Seems that’s exactly what has happened with these guys in Florida and Michigan.

    They’ve received millions in taxpayer money and haven’t produced a website, much less a car.

  13. - A Jack - Friday, Dec 9, 16 @ 10:22 am:

    Translation: We will build you an imaginary car so you don’t have the maintenance pain of owning a real one.

    But I do wish them good luck. And if they do actually build a car, I would consider buying one.

  14. - Anon - Friday, Dec 9, 16 @ 10:23 am:

    Looks sketchy to me. Like Rich said, let’s hope this works out.

  15. - Threepwood - Friday, Dec 9, 16 @ 10:45 am:

    –However, there is no way this deal would have gotten this far without the local and state principals seeing viable product/sales contracts/financials from Rivian.–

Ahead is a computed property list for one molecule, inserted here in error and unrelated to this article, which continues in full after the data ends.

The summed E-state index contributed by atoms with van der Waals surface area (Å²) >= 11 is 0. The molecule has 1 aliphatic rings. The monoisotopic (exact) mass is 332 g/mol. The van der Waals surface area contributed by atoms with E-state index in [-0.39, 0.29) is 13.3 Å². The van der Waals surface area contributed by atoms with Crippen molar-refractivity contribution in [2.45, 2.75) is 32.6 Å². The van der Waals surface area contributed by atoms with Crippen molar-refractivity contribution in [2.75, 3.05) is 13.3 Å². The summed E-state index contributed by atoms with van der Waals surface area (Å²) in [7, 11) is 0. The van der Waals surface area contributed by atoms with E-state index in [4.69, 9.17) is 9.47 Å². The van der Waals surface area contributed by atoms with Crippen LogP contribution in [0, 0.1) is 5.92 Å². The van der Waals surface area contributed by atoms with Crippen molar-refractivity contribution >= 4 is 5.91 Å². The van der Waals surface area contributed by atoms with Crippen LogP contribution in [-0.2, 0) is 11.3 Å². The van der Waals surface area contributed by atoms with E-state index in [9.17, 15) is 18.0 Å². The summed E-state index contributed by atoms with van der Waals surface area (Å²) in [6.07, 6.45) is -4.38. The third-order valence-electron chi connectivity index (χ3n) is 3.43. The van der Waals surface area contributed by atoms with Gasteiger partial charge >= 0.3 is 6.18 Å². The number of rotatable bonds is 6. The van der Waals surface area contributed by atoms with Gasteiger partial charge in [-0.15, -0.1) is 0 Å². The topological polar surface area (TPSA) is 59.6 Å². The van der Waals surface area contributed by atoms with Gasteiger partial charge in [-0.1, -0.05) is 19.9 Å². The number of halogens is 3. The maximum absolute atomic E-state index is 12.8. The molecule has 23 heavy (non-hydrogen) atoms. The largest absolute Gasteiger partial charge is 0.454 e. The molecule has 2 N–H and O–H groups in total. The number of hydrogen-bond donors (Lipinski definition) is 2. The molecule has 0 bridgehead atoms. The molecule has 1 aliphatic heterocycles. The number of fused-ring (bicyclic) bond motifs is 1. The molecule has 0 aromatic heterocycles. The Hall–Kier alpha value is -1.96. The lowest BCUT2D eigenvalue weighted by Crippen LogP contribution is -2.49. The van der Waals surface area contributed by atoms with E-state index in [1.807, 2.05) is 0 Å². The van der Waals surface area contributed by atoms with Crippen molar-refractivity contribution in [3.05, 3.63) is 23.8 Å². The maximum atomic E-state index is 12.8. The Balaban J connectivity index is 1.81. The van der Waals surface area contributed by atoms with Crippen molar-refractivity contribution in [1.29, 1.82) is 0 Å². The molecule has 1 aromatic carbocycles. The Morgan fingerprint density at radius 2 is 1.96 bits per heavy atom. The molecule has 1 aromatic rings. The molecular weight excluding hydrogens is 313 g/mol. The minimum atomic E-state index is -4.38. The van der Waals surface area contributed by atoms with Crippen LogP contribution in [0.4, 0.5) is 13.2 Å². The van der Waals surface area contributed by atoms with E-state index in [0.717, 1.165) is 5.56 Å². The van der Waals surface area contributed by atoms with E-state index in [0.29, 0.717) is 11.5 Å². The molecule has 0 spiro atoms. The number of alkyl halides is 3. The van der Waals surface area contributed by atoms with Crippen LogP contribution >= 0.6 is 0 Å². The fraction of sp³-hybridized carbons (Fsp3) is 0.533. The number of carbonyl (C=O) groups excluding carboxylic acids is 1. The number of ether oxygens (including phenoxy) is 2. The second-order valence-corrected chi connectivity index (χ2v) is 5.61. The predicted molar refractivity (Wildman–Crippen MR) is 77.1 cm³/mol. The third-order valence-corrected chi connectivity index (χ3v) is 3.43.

What they see and what’s actually there can be two very, very different things. Especially when someone wants you to see something.

    Given his track record and how little in the way of actual assets this Scaringe guy seems to have, I suspect his actual business model is to milk tax incentives and desperate hopes for a few years’ salary before walking away without any real obligations and moving on to the next town.

    “Oh, you’ve never made cars before, but you’re going to make an industry-beating car that violates the laws of car physics (fast/cheap/good, pick two), in mass quantities to employ 1,000 workers, in well under a decade? Ok. Ask Apple how that went. Ask Elon Musk what it cost.”

  16. - RNUG - Friday, Dec 9, 16 @ 10:48 am:

    I agree it looks iffy but they might have been stringing everyone along waiting for some Federal rules changes.